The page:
But when you manage to pick that 50+lb head up you get a solid and well made amp that will outlive you pretty easily. Like all the England made Orange amps it is very lovingly crafted. The wood, covering, handles, switches, jewelled lights, even the Orange painted panels are really well finished - there's not a single switch out of line, no socket ever comes loose, the screws are even painted Orange and the vinyl covering is cut neatly so it fits without any overlap - even on the inside where you'd never really see it. That sort of shows attention to detail to me. I love my Engl and Marshall amps but even as wonderful as they are, there's nothing like the quality control compared to this Orange. // 10
Overall Impression: It's pretty odd that I even own this AD140 - it's nothing like my musical style and I'm not the type who gets all nostalgic about Vintage kit. This was bought for probably the totally shallow reasons that a) it looked awesome and b) it said it was 140W - yeah, I know, not the best reasons to choose an amp. I didn't need it and I've tended not to play it live as it doesn't suit my band's sound. But at our space and on some recordings (and some work I've done with guest spots on other band's stuff) - it's come out and blown people away.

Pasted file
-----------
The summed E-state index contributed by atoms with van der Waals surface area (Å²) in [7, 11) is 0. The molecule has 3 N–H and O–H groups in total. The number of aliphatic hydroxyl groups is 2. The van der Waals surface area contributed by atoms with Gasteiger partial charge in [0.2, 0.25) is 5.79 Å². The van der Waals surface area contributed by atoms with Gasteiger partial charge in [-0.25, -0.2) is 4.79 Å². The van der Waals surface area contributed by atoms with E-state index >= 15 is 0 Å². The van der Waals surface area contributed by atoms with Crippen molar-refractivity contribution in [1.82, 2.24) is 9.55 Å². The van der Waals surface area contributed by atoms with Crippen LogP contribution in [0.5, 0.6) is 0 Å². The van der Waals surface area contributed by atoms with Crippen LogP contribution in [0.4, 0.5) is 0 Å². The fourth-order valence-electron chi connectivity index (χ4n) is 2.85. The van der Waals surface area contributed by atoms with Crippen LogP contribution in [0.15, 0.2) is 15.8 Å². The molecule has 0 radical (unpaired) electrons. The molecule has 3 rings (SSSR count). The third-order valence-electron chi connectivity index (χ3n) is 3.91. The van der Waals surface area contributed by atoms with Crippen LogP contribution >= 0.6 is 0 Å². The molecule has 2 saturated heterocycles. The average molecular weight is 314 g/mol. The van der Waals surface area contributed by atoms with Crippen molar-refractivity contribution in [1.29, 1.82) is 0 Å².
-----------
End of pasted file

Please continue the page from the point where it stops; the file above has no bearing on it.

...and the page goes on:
I struggle because I like gadgets and so part of me would love to say, "oh it needs an fx loop and maybe some extra EQ options and etc etc" but really, that's not what this amp is about. It's about getting that dry but brutal Orange overdrive tone into a well built amp without the flaws of genuinely old gear. It's about having loads of headroom to play loud without distorting if you want, or having a very dynamic interplay between your guitar volume and the roar coming out of the amp.
This amp is discontinued now and Orange don't seem to supply specific spares for it anymore, but I Imagine it has a lot of similarities to the AD30HTC and so you could refurbish one if you had to. It's not a truly Vintage amp as it's got 21st century finishing in it, but it is just a beautifully put together and comically loud amp that some players will love. If you do come across one it's definitely worth giving it a try - although hopefully somewhere where you are allowed to turn it up a few notches as the sound doesn't come fully alive until it's cranked a bit.
This is probably my first and last foray into "simple" amps, like I say, I love my Engl and Marshall with all their gadgets and modes and channels - and they do what I need most of the time in my band. But yeah sometimes you just want to plug right into a pure amp and make the walls shake - and that's where this comes in. // 10